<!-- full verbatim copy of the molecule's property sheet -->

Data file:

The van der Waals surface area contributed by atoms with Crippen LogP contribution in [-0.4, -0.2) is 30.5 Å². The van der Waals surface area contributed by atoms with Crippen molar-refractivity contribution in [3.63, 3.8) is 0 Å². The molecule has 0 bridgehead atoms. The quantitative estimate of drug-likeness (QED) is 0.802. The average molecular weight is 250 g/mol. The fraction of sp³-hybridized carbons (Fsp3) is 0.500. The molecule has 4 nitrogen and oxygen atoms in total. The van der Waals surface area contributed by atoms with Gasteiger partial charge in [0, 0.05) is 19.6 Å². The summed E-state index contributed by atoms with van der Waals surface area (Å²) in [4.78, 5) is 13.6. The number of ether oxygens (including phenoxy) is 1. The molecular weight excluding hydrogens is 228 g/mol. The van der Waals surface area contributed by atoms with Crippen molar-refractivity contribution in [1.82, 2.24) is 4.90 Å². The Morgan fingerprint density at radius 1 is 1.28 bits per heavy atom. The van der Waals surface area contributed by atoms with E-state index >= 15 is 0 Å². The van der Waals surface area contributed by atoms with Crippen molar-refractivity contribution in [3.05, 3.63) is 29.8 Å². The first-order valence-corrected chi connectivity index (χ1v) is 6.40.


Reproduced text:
The van der Waals surface area contributed by atoms with Crippen LogP contribution in [-0.4, -0.2) is 30.5 Å². The van der Waals surface area contributed by atoms with Crippen molar-refractivity contribution in [3.63, 3.8) is 0 Å². The molecule has 0 bridgehead atoms. The quantitative estimate of drug-likeness (QED) is 0.802. The average molecular weight is 250 g/mol. The fraction of sp³-hybridized carbons (Fsp3) is 0.500. The molecule has 4 nitrogen and oxygen atoms in total. The van der Waals surface area contributed by atoms with Gasteiger partial charge in [0, 0.05) is 19.6 Å². The summed E-state index contributed by atoms with van der Waals surface area (Å²) in [4.78, 5) is 13.6. The number of ether oxygens (including phenoxy) is 1. The molecular weight excluding hydrogens is 228 g/mol. The van der Waals surface area contributed by atoms with Crippen molar-refractivity contribution in [1.82, 2.24) is 4.90 Å². The Morgan fingerprint density at radius 1 is 1.28 bits per heavy atom. The van der Waals surface area contributed by atoms with E-state index >= 15 is 0 Å². The van der Waals surface area contributed by atoms with Crippen molar-refractivity contribution in [3.05, 3.63) is 29.8 Å². The first-order valence-corrected chi connectivity index (χ1v) is 6.40.